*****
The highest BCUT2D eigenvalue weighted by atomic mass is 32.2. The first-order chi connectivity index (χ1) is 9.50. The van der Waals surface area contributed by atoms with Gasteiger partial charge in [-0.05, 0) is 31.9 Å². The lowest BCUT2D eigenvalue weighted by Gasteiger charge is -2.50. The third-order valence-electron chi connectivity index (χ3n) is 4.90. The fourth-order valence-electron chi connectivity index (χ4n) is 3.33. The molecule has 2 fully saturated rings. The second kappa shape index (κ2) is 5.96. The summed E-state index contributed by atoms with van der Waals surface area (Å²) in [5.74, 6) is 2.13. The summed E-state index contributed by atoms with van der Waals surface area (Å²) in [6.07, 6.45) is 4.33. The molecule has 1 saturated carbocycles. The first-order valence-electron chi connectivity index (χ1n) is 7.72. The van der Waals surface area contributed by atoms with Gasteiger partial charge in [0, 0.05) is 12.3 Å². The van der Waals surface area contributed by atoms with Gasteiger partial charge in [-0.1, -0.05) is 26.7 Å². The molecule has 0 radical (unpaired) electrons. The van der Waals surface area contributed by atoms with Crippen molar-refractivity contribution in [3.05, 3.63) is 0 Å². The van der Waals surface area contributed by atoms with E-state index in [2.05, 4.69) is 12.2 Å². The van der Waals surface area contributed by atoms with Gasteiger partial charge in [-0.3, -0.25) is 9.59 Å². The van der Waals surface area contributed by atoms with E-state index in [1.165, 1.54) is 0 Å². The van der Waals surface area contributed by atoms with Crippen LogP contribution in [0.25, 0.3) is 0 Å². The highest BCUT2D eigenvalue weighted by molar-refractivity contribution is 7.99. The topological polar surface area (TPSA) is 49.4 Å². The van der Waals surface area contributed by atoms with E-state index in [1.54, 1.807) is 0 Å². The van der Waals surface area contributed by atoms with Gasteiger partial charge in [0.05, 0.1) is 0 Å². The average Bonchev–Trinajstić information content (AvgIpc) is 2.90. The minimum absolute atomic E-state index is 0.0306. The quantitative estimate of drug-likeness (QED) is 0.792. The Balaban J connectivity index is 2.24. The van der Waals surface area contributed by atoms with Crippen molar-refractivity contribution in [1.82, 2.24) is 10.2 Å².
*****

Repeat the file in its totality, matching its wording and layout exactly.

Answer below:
The highest BCUT2D eigenvalue weighted by atomic mass is 32.2. The first-order chi connectivity index (χ1) is 9.50. The van der Waals surface area contributed by atoms with Gasteiger partial charge in [-0.05, 0) is 31.9 Å². The lowest BCUT2D eigenvalue weighted by Gasteiger charge is -2.50. The third-order valence-electron chi connectivity index (χ3n) is 4.90. The fourth-order valence-electron chi connectivity index (χ4n) is 3.33. The molecule has 2 fully saturated rings. The second kappa shape index (κ2) is 5.96. The summed E-state index contributed by atoms with van der Waals surface area (Å²) in [5.74, 6) is 2.13. The summed E-state index contributed by atoms with van der Waals surface area (Å²) in [6.07, 6.45) is 4.33. The molecule has 1 saturated carbocycles. The first-order valence-electron chi connectivity index (χ1n) is 7.72. The van der Waals surface area contributed by atoms with Gasteiger partial charge in [0, 0.05) is 12.3 Å². The van der Waals surface area contributed by atoms with Gasteiger partial charge in [-0.1, -0.05) is 26.7 Å². The molecule has 0 radical (unpaired) electrons. The van der Waals surface area contributed by atoms with Crippen molar-refractivity contribution in [3.05, 3.63) is 0 Å². The van der Waals surface area contributed by atoms with E-state index in [2.05, 4.69) is 12.2 Å². The van der Waals surface area contributed by atoms with Gasteiger partial charge in [-0.3, -0.25) is 9.59 Å². The van der Waals surface area contributed by atoms with E-state index in [1.165, 1.54) is 0 Å². The van der Waals surface area contributed by atoms with Crippen LogP contribution in [0.25, 0.3) is 0 Å². The highest BCUT2D eigenvalue weighted by molar-refractivity contribution is 7.99. The topological polar surface area (TPSA) is 49.4 Å². The van der Waals surface area contributed by atoms with E-state index in [1.54, 1.807) is 0 Å². The van der Waals surface area contributed by atoms with Gasteiger partial charge in [0.05, 0.1) is 0 Å². The average Bonchev–Trinajstić information content (AvgIpc) is 2.90. The minimum absolute atomic E-state index is 0.0306. The quantitative estimate of drug-likeness (QED) is 0.792. The Balaban J connectivity index is 2.24. The van der Waals surface area contributed by atoms with Crippen molar-refractivity contribution in [1.82, 2.24) is 10.2 Å².